The blue light



There was once on a time a soldier who for many years had served the King faithfully, but when the war came to an end could serve no longer because of the many wounds which he had received. The King said to him, "Thou mayst return to thy home, I need thee no longer, and thou wilt not receive any more money, for he only receives wages who renders me service for them." Then the soldier did not know how to earn a living, went away greatly troubled, and walked the whole day, until in the evening he entered a forest. When darkness came on, he saw a light, which he went up to, and came to a house wherein lived a witch. "Do give me one night's lodging, and a little to eat and drink," said he to her, "or I shall starve." - "Oho!" she answered, "who gives anything to a run-away soldier? Yet will I be compassionate, and take you in, if you will do what I wish." - "What do you wish?" said the soldier. "That you should dig all round my garden for me, tomorrow." The soldier consented, and next day labored with all his strength, but could not finish it by the evening. "I see well enough," said the witch, "that you can do no more to-day, but I will keep you yet another night, in payment for which you must to-morrow chop me a load of wood, and make it small." The soldier spent the whole day in doing it, and in the evening the witch proposed that he should stay one night more. "To-morrow, you shall only do me a very trifling piece of work. Behind my house, there is an old dry well, into which my light has fallen, it burns blue, and never goes out, and you shall bring it up again for me." Next day the old woman took him to the well, and let him down in a basket. He found the blue light, and made her a signal to draw him up again. She did draw him up, but when he came near the edge, she stretched down her hand and wanted to take the blue light away from him. "No," said he, perceiving her evil intention, "I will not give thee the light until I am standing with both feet upon the ground." The witch fell into a passion, let him down again into the well, and went away.
The poor soldier fell without injury on the moist ground, and the blue light went on burning, but of what use was that to him? He saw very well that he could not escape death. He sat for a while very sorrowfully, then suddenly he felt in his pocket and found his tobacco pipe, which was still half full. "This shall be my last pleasure," thought he, pulled it out, lit it at the blue light and began to smoke. When the smoke had circled about the cavern, suddenly a little black dwarf stood before him, and said, "Lord, what are thy commands?" - "What commands have I to give thee?" replied the soldier, quite astonished. "I must do everything thou biddest me," said the little man. "Good," said the soldier; "then in the first place help me out of this well." The little man took him by the hand, and led him through an underground passage, but he did not forget to take the blue light with him. On the way the dwarf showed him the treasures which the witch had collected and hidden there, and the soldier took as much gold as he could carry. When he was above, he said to the little man, "Now go and bind the old witch, and carry her before the judge." In a short time she, with frightful cries, came riding by, as swift as the wind on a wild tom-cat, nor was it long after that before the little man re-appeared. "It is all done," said he, "and the witch is already hanging on the gallows. What further commands has my lord?" inquired the dwarf. "At this moment, none," answered the soldier; "Thou canst return home, only be at hand immediately, if I summon thee." - "Nothing more is needed than that thou shouldst light thy pipe at the blue light, and I will appear before thee at once." Thereupon he vanished from his sight.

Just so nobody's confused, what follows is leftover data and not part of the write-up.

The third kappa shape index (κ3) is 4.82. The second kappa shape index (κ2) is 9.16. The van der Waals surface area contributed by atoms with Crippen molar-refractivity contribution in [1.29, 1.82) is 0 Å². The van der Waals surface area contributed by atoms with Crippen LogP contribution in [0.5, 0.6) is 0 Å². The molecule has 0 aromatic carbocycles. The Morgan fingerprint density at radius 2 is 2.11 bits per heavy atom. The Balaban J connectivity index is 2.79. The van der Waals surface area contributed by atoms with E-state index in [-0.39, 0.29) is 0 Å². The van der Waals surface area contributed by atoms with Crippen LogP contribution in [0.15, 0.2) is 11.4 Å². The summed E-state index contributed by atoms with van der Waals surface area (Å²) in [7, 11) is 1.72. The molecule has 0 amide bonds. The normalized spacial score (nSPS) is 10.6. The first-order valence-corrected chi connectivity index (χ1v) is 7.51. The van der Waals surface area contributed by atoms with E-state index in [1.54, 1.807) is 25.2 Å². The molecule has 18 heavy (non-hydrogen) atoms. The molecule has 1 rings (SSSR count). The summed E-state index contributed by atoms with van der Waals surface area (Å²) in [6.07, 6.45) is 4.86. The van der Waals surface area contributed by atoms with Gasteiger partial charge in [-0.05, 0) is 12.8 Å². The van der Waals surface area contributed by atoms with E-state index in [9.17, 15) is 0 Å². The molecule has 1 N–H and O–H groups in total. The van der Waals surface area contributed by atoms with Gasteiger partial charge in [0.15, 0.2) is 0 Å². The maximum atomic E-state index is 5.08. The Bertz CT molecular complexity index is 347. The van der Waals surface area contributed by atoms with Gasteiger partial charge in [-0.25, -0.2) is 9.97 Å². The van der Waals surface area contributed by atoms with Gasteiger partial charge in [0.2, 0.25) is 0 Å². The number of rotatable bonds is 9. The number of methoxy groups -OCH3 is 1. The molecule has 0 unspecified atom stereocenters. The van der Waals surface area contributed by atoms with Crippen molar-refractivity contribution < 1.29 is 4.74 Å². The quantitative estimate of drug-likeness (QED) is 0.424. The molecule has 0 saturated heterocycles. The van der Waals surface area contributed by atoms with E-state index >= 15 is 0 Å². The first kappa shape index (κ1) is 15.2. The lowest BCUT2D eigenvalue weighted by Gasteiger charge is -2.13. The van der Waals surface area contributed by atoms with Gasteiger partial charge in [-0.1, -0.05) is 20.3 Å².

The soldier returned to the town from which he had come. He went to the best inn, ordered himself handsome clothes, and then bade the landlord furnish him a room as handsomely as possible. When it was ready and the soldier had taken possession of it, he summoned the little black mannikin and said, "I have served the King faithfully, but he has dismissed me, and left me to hunger, and now I want to take my revenge." - "What am I to do?" asked the little man. "Late at night, when the King's daughter is in bed, bring her here in her sleep, she shall do servant's work for me." The mannikin said, "That is an easy thing for me to do, but a very dangerous thing for you, for if it is discovered, you will fare ill." When twelve o'clock had struck, the door sprang open, and the mannikin carried in the princess. "Aha! art thou there?" cried the soldier, "get to thy work at once! Fetch the broom and sweep the chamber." When she had done this, he ordered her to come to his chair, and then he stretched out his feet and said, "Pull off my boots for me," and then he threw them in her face, and made her pick them up again, and clean and brighten them. She, however, did everything he bade her, without opposition, silently and with half-shut eyes. When the first cock crowed, the mannikin carried her back to the royal palace, and laid her in her bed.